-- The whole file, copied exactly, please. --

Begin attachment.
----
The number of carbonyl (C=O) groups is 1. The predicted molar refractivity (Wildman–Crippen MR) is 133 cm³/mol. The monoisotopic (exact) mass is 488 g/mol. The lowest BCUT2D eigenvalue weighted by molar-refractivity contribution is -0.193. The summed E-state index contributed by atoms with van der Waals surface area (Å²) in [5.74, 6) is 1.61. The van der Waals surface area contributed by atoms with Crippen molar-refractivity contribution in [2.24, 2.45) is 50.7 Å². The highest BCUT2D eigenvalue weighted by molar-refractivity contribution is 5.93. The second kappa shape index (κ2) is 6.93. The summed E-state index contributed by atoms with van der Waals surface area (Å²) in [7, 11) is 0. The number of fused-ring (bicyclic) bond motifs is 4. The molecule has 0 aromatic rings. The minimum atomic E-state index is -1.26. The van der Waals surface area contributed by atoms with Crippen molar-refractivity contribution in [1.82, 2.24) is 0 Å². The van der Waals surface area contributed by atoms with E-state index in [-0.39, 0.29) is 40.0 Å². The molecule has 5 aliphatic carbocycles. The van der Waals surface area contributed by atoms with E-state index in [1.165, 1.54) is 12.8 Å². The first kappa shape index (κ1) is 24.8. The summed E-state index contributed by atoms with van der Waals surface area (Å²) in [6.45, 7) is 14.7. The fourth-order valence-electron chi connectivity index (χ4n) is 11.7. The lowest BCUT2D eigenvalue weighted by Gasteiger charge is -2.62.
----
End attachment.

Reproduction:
The number of carbonyl (C=O) groups is 1. The predicted molar refractivity (Wildman–Crippen MR) is 133 cm³/mol. The monoisotopic (exact) mass is 488 g/mol. The lowest BCUT2D eigenvalue weighted by molar-refractivity contribution is -0.193. The summed E-state index contributed by atoms with van der Waals surface area (Å²) in [5.74, 6) is 1.61. The van der Waals surface area contributed by atoms with Crippen molar-refractivity contribution in [2.24, 2.45) is 50.7 Å². The highest BCUT2D eigenvalue weighted by molar-refractivity contribution is 5.93. The second kappa shape index (κ2) is 6.93. The summed E-state index contributed by atoms with van der Waals surface area (Å²) in [7, 11) is 0. The number of fused-ring (bicyclic) bond motifs is 4. The molecule has 0 aromatic rings. The minimum atomic E-state index is -1.26. The van der Waals surface area contributed by atoms with Crippen molar-refractivity contribution in [1.82, 2.24) is 0 Å². The van der Waals surface area contributed by atoms with E-state index in [-0.39, 0.29) is 40.0 Å². The molecule has 5 aliphatic carbocycles. The van der Waals surface area contributed by atoms with E-state index in [1.165, 1.54) is 12.8 Å². The first kappa shape index (κ1) is 24.8. The summed E-state index contributed by atoms with van der Waals surface area (Å²) in [6.45, 7) is 14.7. The fourth-order valence-electron chi connectivity index (χ4n) is 11.7. The lowest BCUT2D eigenvalue weighted by Gasteiger charge is -2.62.